Change happens. Maybe it’s a new strategic mandate, or altered priorities from customers, or realization that a technical approach won’t work. Your vendor disappears in a puff of smoke, you can’t be ready for unveiling at a conference so the deadline moves, your customer adds more requirements, your executive staff decide the feature should be a licensed extra. As a product manager, you get to be the bearer of bad news to a team that’s been busting hump to make the old plan happen.
The nicest, most reasonable, and most innovative human is still wrapped around an inner primate that doesn’t like change and reacts emotionally. Sometimes that reaction is suppressed, and sometimes it explodes all over everyone, igniting fires in weird places. Here are some tips for handling this situation.
Communicate the change clearly and without emotion. This is hard because you are also human, and have to process your own emotions before you can help the team. So, step one is to use your schedule. Do not be a fast pipe of bad news. Take the news, go yell at your cat or run around the park or do what you need to do, and then communicate to the team. The goal of this is not to make you feel better. Rather, it is to get you out of your own head so you can effectively communicate what the team needs.
Don’t take too much time on this, because your upstream chain of command is going to assume that everyone is cheerily working to the new plan instantly from the point when they made a decision. Some people in charge of oil tankers think they’re steering ski boats, oh well. You’ve probably got half a day or so to prepare your message. Assuming it wasn’t delivered for you in an all-hands or by your engineering manager counterpart.
Now, the medium. It doesn’t matter if you’re in office or full remote or hybrid, what matters is synchronous or asynchronous. News that affects everyone’s schedule should be synchronous, so that everyone who’s available gets it together. That rules out anything using a keyboard: don’t just post in the team slack channel unless you enjoy drama. If you’ve got a standup meeting or call, use that. If you don’t, set one up. You need to get as much of the team as you can, but focus on the engineering manager and team lead, plus project manager and quality assurance lead if you have those. You just need a few minutes, so don’t book an hour.
Review the iron triangle before this meeting starts and figure out what features or dates will get shifted. Adding or changing a feature means something is not getting done: either pick one, or make a short list of candidates to review.
The meeting: “We have a change to handle. Here’s what it is, here’s why, and here’s a rough plan for how to make it happen.” If you’re lucky, this goes smoothly, you answer a couple of questions and let everyone get back to it. If you’re not, there’s fireworks. Maybe directed at the company, or managers, or you, or software engineering in general. Whatever. The important thing is to figure out if these people are trying to have a conversation or just venting.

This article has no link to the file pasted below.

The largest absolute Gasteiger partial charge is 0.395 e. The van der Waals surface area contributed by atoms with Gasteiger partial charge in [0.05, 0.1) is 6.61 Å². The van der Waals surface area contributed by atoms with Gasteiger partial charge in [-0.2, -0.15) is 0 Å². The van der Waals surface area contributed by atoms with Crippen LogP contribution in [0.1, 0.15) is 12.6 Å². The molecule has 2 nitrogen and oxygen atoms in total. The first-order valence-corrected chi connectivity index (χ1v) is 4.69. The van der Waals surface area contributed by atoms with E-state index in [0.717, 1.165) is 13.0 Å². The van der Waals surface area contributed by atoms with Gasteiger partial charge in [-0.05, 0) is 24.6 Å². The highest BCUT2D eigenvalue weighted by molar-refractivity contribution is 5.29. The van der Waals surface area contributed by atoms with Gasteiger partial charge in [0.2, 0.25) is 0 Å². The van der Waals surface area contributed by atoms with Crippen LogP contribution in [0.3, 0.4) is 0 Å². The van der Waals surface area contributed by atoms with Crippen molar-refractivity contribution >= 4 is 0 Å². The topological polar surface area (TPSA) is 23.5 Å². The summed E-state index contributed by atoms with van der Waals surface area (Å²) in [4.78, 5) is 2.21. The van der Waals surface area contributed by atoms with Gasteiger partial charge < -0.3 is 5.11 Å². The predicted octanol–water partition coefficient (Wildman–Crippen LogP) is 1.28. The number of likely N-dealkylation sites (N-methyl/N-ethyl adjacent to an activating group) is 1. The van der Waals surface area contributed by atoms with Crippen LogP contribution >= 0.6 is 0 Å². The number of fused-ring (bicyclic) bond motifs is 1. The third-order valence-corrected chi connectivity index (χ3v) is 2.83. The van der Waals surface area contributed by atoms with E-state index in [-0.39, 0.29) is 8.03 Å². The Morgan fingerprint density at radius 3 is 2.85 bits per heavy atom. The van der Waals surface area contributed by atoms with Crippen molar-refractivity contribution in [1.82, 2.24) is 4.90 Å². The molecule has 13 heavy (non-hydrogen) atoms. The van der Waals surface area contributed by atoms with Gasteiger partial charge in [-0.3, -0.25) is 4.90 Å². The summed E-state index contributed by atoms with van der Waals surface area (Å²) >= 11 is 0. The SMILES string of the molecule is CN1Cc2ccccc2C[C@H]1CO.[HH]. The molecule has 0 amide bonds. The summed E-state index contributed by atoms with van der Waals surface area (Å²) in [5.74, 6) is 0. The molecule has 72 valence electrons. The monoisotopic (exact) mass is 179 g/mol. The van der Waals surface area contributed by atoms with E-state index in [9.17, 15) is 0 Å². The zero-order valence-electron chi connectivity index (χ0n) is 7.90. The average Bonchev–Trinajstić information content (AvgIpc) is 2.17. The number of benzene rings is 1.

There’s a useful concept to consider here, amygdala hijack. People who are highly invested in a project may have stronger reactions to project change than you expect. This is a good thing! But it’s also something you need to navigate carefully. The signs may not be clear, either. Culture, gender, neurological differences, hierarchical positions, and more factors will play in. One engineer may shout for an hour and then accept and move on, while another sits silently with gritted teeth applying for new jobs.
Don’t engage with people who are in fight or flight mode. You aren’t going to have a rational exchange of views with someone experiencing amygdala hijack. Hear them, acknowledge their feelings, but do not under any circumstances argue with them. Especially don’t engage in a group setting because fight-or-flight is contagious. You know that advice to ask the quiet people for input? If you’re at all conflict-averse, you should probably save that for next meeting. This call is to impart news and start processes.
“I know it sucks, but this is the situation. Let’s discuss the details tomorrow.”
Now send the email or team Slack to confirm in writing what you said in the meeting. Also, close the loop with your leadership: “I talked with the team, and here’s the rough plan. We can get detailed ASAP.”
On the next standup, you’re looking for confirmation and details. Present your backlog changes and ask for ideas. Team members will probably have calmed down, and even if they’re not happy they’ll at least be able to talk rationally. Your leadership is probably not happy that changing things means deferring older goals, so is there any way to strip them down and retain something still useful?
Ideally that next meeting has you all back on track, solving problems and enabling customers. In order to make sure that’s the case, we help the team process between the announcement meeting and the next standup: if my engineering counterpart is good with people, then I can let them handle it. If they’re not, then I do it. This task has four parts:
- wait. Give them an hour or so.
- contact. A one on one text to let them know you’re open to hear concern.
- listen. Actively listen, repeating back what you’re hearing.
- respond. Aside from change-aversion, the meat of remaining issues probably comes down to there being too much to do. The best thing you can do as a product manager to help with that is to defer tasks from this cycle. So do what you can to make that happen, or explain the situation and build slack time into the next cycle.
One last thing… what if, after all the drama has passed, your team is still convinced this is a bad change? What if you’re convinced too? Then it’s time to plan a push-back. More on that in another post.
Hopefully this will help you get past your next organizational curveball!